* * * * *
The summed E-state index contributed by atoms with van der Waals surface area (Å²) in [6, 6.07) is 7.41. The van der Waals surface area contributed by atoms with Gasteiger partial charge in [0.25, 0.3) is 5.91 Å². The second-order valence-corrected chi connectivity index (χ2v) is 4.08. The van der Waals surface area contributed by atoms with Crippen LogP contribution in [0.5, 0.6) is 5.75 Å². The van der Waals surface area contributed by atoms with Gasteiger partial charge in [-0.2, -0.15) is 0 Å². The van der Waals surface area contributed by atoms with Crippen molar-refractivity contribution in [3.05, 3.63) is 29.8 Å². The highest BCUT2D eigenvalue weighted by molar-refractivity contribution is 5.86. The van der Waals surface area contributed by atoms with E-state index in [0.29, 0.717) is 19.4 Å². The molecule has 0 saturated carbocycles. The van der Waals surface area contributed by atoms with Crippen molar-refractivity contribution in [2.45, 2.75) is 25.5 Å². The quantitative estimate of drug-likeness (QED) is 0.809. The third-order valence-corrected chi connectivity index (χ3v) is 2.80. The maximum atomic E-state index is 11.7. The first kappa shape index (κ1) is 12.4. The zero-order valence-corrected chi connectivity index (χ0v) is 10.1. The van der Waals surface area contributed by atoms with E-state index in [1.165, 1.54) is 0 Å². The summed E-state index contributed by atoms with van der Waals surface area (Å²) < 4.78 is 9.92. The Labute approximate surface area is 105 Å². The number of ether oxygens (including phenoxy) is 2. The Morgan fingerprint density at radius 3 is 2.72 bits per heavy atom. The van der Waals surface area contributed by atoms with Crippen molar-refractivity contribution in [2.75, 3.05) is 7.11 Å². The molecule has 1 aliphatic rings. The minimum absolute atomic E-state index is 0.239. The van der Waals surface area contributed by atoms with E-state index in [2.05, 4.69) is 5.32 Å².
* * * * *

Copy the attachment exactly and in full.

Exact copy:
The summed E-state index contributed by atoms with van der Waals surface area (Å²) in [6, 6.07) is 7.41. The van der Waals surface area contributed by atoms with Gasteiger partial charge in [0.25, 0.3) is 5.91 Å². The second-order valence-corrected chi connectivity index (χ2v) is 4.08. The van der Waals surface area contributed by atoms with Crippen LogP contribution in [0.5, 0.6) is 5.75 Å². The van der Waals surface area contributed by atoms with Gasteiger partial charge in [-0.2, -0.15) is 0 Å². The van der Waals surface area contributed by atoms with Crippen molar-refractivity contribution in [3.05, 3.63) is 29.8 Å². The highest BCUT2D eigenvalue weighted by molar-refractivity contribution is 5.86. The van der Waals surface area contributed by atoms with E-state index in [0.29, 0.717) is 19.4 Å². The molecule has 0 saturated carbocycles. The van der Waals surface area contributed by atoms with Crippen molar-refractivity contribution in [2.45, 2.75) is 25.5 Å². The quantitative estimate of drug-likeness (QED) is 0.809. The third-order valence-corrected chi connectivity index (χ3v) is 2.80. The maximum atomic E-state index is 11.7. The first kappa shape index (κ1) is 12.4. The zero-order valence-corrected chi connectivity index (χ0v) is 10.1. The van der Waals surface area contributed by atoms with E-state index in [1.165, 1.54) is 0 Å². The summed E-state index contributed by atoms with van der Waals surface area (Å²) < 4.78 is 9.92. The Labute approximate surface area is 105 Å². The number of ether oxygens (including phenoxy) is 2. The Morgan fingerprint density at radius 3 is 2.72 bits per heavy atom. The van der Waals surface area contributed by atoms with Crippen molar-refractivity contribution in [2.75, 3.05) is 7.11 Å². The molecule has 1 aliphatic rings. The minimum absolute atomic E-state index is 0.239. The van der Waals surface area contributed by atoms with E-state index in [2.05, 4.69) is 5.32 Å².